No. 1: HALO TOP CREAMERY
BUSINESS: Low-calorie, high-protein ice cream maker
REVENUE GROWTH 2014-2016: 7,391 percent
2016 REVENUE: $49.1 million
Halo Top Creamery is going back for a second bite after taking a scoop out of U.S. ice cream sales over the past year with its low-sugar, high-protein frozen dessert.
The Los Feliz-based ice cream maker’s growth of almost 7,400 percent to more than $49.1 million in sales last year from $700,000 in 2014 landed it at the No. 1 spot on the Business Journal’s list of fastest growing companies.
Now the Halo Top brand is poised to open its first brick-and-mortar shop this week at Westfield Topanga and is planning a Westfield Century City location.
It’s also considering expanding outside the country.
Experts attribute the brand’s success to its healthier-for-you profile and a social media following that it has carefully cultivated since its founding in 2012.
Halo Top advertised exclusively on social media until this year, when it added an online video commercial and a billboard to its media buy.
Chief Executive and founder Justin Woolverton said the brand’s fans are evangelical.
“We didn’t need brand awareness because our fans buy so much Halo Top at a time,” Woolverton, who is a majority shareholder, said in May.
Halo Top’s sales have skyrocketed over the past year with a big distribution push, said John Crawford, vice president of client insights in dairy at market research firm IRI.
Halo Top sold $84 million of pints at traditional grocery stores for the three months ended Oct. 8 compared with $11 million over the same period last year, Crawford said. It beat out top competitor Ben & Jerry’s, which sold $80 million in pints at the same types of stores – mostly grocery chains – during that time. IRI uses bar-code data provided by certain retailers for its estimates.
“From nothing to be the No. 1-selling pint of ice cream – it’s pretty remarkable how quickly it grew,” said Crawford.
Woolverton founded Eden Creamery, which now does business as Halo Top Creamery, in 2012 after trying to create a frozen sugar-free treat for himself.
Despite no experience in consumer packaged goods or the food industry, the former lawyer has gotten his product, which contains sugar alcohol erythritol and sugar substitute stevia, onto the shelves of most of the major food retailers, including Wal-Mart Stores Inc., Kroger Co.’s Ralphs and Whole Foods Market Inc.
Its success has come as sales of traditional ice cream brands have dipped in recent years. Total U.S. ice cream sales decreased almost 18 percent to $8.3 billion last year from $10.1 billion in 2007, according to market research firm IbisWorld Inc.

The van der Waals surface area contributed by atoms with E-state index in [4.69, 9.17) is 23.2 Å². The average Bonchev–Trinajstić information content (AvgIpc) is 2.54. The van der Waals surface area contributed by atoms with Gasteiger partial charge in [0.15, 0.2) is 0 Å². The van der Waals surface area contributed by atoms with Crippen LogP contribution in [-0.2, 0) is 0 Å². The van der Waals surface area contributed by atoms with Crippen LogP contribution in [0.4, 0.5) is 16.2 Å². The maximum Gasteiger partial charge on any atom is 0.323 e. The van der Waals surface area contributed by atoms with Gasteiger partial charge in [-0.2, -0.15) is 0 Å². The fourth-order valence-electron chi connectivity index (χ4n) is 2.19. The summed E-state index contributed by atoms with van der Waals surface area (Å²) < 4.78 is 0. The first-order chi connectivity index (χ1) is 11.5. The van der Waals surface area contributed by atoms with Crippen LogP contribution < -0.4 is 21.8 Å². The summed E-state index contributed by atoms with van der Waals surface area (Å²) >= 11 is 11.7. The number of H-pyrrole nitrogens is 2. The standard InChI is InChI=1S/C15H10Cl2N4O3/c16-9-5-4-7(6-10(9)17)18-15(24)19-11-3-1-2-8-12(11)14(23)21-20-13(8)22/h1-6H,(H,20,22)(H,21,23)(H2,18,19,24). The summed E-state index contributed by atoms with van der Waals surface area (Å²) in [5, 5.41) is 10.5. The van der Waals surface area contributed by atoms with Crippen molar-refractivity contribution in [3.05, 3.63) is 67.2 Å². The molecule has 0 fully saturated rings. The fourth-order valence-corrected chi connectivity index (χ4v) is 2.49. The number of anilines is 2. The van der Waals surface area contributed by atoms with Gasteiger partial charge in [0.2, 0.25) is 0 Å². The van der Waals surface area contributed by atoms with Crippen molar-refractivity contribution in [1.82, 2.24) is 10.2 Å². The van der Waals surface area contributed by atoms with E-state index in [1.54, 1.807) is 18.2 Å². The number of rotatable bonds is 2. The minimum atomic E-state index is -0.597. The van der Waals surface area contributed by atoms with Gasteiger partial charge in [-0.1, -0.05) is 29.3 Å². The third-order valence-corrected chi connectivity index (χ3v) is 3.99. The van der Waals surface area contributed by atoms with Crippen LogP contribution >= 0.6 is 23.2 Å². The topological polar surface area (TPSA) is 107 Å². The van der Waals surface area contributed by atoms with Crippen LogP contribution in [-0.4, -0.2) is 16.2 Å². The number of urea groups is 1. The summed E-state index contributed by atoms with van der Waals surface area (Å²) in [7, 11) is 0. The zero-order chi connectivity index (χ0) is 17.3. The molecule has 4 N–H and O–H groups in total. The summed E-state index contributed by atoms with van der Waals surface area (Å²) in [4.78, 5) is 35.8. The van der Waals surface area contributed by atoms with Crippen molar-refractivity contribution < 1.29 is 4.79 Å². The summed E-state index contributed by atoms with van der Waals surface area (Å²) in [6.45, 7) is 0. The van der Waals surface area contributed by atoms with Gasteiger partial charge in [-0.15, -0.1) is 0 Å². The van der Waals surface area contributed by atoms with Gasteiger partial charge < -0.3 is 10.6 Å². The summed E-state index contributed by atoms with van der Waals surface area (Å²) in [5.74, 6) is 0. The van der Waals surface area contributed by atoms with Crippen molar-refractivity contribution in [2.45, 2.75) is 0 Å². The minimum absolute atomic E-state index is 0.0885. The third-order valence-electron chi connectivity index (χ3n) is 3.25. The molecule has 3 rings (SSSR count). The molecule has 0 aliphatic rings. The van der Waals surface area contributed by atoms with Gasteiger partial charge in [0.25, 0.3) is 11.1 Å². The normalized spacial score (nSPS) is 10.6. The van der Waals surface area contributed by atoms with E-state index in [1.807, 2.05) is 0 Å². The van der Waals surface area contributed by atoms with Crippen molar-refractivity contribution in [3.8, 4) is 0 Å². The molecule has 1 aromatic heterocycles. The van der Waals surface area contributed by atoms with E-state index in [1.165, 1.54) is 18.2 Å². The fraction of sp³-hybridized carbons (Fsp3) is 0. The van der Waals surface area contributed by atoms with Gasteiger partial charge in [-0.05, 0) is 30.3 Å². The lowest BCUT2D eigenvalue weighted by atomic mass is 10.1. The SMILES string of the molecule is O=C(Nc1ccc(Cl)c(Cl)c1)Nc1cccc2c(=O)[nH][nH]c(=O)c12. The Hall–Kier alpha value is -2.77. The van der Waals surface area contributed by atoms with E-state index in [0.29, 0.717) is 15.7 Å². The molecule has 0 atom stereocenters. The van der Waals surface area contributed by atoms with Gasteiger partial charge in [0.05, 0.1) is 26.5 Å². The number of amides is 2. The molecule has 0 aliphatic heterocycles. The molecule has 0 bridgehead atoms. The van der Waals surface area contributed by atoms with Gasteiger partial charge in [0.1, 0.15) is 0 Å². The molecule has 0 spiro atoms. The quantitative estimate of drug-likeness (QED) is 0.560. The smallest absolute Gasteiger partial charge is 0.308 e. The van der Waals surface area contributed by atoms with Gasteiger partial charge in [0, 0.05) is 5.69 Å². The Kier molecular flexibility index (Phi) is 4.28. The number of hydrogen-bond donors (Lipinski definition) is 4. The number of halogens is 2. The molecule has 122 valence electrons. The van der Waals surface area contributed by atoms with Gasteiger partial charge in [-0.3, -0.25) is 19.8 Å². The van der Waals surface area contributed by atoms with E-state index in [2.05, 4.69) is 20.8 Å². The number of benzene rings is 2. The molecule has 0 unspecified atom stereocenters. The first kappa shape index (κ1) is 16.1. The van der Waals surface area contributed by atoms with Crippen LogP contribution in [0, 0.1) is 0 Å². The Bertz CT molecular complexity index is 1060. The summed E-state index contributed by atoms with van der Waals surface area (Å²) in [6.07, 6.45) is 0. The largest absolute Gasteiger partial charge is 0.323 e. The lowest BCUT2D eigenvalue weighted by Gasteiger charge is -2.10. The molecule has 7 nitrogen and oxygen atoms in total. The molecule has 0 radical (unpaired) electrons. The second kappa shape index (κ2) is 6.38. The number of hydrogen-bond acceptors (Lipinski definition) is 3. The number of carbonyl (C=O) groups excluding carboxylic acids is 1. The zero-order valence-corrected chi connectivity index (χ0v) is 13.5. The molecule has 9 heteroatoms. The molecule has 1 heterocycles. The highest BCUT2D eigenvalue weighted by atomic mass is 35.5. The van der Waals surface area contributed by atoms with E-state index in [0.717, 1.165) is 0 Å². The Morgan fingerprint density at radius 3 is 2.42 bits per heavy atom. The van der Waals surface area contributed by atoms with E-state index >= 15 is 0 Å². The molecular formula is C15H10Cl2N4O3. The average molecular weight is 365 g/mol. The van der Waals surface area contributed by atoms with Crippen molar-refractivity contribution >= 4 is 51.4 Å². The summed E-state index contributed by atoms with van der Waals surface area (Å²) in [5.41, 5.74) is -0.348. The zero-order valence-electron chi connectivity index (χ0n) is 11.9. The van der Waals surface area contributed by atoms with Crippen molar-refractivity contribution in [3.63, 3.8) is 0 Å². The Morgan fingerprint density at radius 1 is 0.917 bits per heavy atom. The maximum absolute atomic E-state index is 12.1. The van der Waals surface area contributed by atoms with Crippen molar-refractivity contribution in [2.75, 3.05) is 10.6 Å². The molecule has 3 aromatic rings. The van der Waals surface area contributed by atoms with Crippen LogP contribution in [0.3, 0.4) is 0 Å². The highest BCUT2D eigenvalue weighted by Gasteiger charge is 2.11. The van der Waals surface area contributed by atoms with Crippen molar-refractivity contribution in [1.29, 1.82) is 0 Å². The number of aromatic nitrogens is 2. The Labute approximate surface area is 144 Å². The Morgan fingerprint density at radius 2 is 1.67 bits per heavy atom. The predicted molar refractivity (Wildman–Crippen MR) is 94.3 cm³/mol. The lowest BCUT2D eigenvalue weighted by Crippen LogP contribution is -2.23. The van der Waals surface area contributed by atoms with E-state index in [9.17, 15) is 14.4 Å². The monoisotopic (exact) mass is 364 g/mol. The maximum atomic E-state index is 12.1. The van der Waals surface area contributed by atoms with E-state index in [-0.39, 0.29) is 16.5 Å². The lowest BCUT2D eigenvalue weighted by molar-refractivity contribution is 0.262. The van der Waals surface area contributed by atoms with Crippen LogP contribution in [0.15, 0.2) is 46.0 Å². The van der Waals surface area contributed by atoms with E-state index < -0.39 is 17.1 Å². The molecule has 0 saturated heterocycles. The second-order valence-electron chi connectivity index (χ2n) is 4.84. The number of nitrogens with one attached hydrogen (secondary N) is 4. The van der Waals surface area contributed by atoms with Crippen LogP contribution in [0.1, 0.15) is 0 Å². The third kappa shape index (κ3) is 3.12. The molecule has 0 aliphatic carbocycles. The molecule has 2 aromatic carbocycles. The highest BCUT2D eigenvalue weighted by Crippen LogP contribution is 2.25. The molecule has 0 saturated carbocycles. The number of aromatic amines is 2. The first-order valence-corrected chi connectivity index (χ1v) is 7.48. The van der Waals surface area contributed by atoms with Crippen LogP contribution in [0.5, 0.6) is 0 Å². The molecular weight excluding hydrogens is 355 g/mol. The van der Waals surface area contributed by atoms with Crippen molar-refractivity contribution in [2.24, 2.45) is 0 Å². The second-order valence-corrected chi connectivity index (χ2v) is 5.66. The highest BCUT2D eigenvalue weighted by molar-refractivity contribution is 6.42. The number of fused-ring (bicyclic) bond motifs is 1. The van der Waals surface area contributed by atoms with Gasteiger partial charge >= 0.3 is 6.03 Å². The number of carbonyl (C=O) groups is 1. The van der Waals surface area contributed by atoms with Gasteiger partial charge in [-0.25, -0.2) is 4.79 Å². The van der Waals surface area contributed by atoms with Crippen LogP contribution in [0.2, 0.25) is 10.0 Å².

Consumers concerned about their health have turned toward versions with less sugar or more indulgent varieties enjoyed less frequently.
The trend has opened the door for upstart brands to grab market share from established competitors who have long dominated the freezer aisle, including Nestle, which owns Haagen-Dazs and Dreyer’s ice cream brands and has a U.S. market share of more than 21 percent, and Unilever, which owns Ben & Jerry’s and also has more than 21 percent of the market, according to IbisWorld.
Slim business model
Halo Top doesn’t just strive for a healthier product – it also has a leaner infrastructure than some of its competitors. It has 75 employees but no headquarters office or manufacturing facilities, instead relying on contract manufacturers.
It has invested in its online presence, though. The company has built a following by interacting with customers on platforms including Instagram and creating entertaining content, said Lauren McGrath, head of talent and influencer engagement at New York public relations and digital marketing firm Lippe Taylor.
“Halo Top is essentially building its own consumer advocacy program through engagement,” McGrath said. “They’re encouraging them to create more content. It’s a really important part of the social engagement mix that a lot of brands don’t necessarily spend a lot of time on, but if they did, it would drive positive sentiment and return and more organic brand mentions.”
Halo Top’s new brick-and-mortar shops will allow customers to interact with the brand in the physical realm. The stores will sell scoops of Halo Top ice cream as well as soft-serve in waffle cones and tacos with toppings, according to the company.
The Westfield Topanga store will reflect the packaging’s eye-catching design and the brand’s sense of humor with a golden halo crowning the exterior and a pink neon sign that reads, “Let’s spoon,” the company said.
Serving it up
The company said it is considering selling its pints internationally, including in the United Kingdom.
The news might be enticing to a potential buyer, said Crawford, noting that London-based Unilever bought another upstart, Dallas-based Talenti Gelato e Sorbetto, in 2014.
“If you’re looking to be bought by somebody like Unilever or Nestle, going to the U.K. is just another little carrot,” said Crawford. “(It’s) putting (them) on the radar of other folks.”
Reuters, citing anonymous sources, reported in August that Halo Top was exploring a sale that would value it at $2 billion.
The company issued a statement at the time saying it had received offers in the past but had rejected them, according to the Los Angeles Times.
Crawford questioned whether the company could continue growing so quickly with its minimal infrastructure, noting that Halo Top saw its lead over Ben & Jerry’s at traditional grocery stores taper down during the most recent three-month tracking period.
“The question to ask is, is this sustainable given the current model?” said Crawford. “I think it’s going to be tough to sustain.”
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